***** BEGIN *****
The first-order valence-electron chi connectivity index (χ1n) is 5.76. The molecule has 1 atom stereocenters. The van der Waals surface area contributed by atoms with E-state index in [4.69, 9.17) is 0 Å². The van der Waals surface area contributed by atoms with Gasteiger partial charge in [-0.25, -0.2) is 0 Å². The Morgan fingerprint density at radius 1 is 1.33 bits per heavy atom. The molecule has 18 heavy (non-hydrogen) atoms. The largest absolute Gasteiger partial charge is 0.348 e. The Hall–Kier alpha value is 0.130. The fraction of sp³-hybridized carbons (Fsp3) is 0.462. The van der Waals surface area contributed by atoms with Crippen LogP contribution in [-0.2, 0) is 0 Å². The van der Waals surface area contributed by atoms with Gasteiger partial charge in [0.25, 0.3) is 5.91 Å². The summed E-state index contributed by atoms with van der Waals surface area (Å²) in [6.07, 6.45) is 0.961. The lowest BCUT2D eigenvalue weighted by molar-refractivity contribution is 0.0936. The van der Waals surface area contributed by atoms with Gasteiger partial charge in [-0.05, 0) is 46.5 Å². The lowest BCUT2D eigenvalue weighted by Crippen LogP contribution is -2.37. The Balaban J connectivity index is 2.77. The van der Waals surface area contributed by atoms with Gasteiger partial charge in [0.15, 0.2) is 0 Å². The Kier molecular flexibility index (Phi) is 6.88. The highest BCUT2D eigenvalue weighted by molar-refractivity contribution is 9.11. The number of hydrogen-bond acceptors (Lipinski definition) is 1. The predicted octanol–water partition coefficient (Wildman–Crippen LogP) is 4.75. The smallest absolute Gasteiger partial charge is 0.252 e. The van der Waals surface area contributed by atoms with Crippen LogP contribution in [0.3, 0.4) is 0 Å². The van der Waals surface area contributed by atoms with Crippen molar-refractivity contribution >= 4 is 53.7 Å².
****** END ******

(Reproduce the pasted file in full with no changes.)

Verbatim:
The first-order valence-electron chi connectivity index (χ1n) is 5.76. The molecule has 1 atom stereocenters. The van der Waals surface area contributed by atoms with E-state index in [4.69, 9.17) is 0 Å². The van der Waals surface area contributed by atoms with Gasteiger partial charge in [-0.25, -0.2) is 0 Å². The Morgan fingerprint density at radius 1 is 1.33 bits per heavy atom. The molecule has 18 heavy (non-hydrogen) atoms. The largest absolute Gasteiger partial charge is 0.348 e. The Hall–Kier alpha value is 0.130. The fraction of sp³-hybridized carbons (Fsp3) is 0.462. The van der Waals surface area contributed by atoms with Crippen LogP contribution in [-0.2, 0) is 0 Å². The van der Waals surface area contributed by atoms with Gasteiger partial charge in [0.25, 0.3) is 5.91 Å². The summed E-state index contributed by atoms with van der Waals surface area (Å²) in [6.07, 6.45) is 0.961. The lowest BCUT2D eigenvalue weighted by molar-refractivity contribution is 0.0936. The van der Waals surface area contributed by atoms with Gasteiger partial charge in [-0.05, 0) is 46.5 Å². The lowest BCUT2D eigenvalue weighted by Crippen LogP contribution is -2.37. The Balaban J connectivity index is 2.77. The van der Waals surface area contributed by atoms with Gasteiger partial charge in [0.15, 0.2) is 0 Å². The Kier molecular flexibility index (Phi) is 6.88. The highest BCUT2D eigenvalue weighted by molar-refractivity contribution is 9.11. The number of hydrogen-bond acceptors (Lipinski definition) is 1. The predicted octanol–water partition coefficient (Wildman–Crippen LogP) is 4.75. The smallest absolute Gasteiger partial charge is 0.252 e. The van der Waals surface area contributed by atoms with Crippen LogP contribution in [0.3, 0.4) is 0 Å². The van der Waals surface area contributed by atoms with Crippen molar-refractivity contribution >= 4 is 53.7 Å².